2007 - On January 25 I attend a Transportation Forum at the county office building. The council members, some old, some new, are seated on the stage, ready to hear public comments about transportation. After turning in a written statement linking the ICC to the War in Iraq, I take a seat near the front and listen. Of 30 people who speak, 29 of them express opposition to the ICC. Where are the supporters? Their numbers are few. They need not show up. Their support is expressed in large amounts of cash donated to campaign funds. At the conclusion, council members are each given a few minutes to respond. Marc Elrich declares his desire to "put a dagger through the heart of this project". I watch the Gazette and Post carefully over the following days. Nothing is reported.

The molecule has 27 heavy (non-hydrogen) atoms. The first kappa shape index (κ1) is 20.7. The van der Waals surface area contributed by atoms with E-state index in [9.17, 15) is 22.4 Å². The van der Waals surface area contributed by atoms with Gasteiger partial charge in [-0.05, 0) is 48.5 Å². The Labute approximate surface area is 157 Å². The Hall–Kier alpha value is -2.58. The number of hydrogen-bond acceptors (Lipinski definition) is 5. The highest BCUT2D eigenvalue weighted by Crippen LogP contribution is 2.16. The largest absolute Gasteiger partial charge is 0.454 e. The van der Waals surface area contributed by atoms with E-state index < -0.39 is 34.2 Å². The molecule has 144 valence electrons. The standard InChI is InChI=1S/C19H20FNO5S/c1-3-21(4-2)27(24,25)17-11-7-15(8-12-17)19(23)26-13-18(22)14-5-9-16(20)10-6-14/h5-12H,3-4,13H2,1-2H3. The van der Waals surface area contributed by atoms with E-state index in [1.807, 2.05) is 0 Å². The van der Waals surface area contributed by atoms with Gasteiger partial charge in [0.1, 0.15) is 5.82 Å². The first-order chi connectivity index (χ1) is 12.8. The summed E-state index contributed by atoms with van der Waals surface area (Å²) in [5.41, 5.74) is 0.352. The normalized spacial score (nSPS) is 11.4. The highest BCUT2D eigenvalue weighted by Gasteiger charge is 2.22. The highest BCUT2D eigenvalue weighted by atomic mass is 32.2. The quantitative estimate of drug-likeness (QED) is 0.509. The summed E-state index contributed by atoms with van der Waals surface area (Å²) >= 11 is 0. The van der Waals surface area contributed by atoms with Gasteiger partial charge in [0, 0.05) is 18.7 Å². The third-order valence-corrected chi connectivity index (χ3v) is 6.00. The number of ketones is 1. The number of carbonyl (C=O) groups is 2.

February - I attend a lecture by Richard Louv, author of Last Child in the Woods - Saving our Children from Nature Deficit Disorder. He talks about how children today spend less and less time outdoors and mentions studies that are beginning to show the adverse affects on physical and mental health. One of the reasons why children spend less time in nature is that urban sprawl has diminished the number of natural places that are available. All the more reason to oppose the ICC. Let's get people out of their houses and cars and into the woods!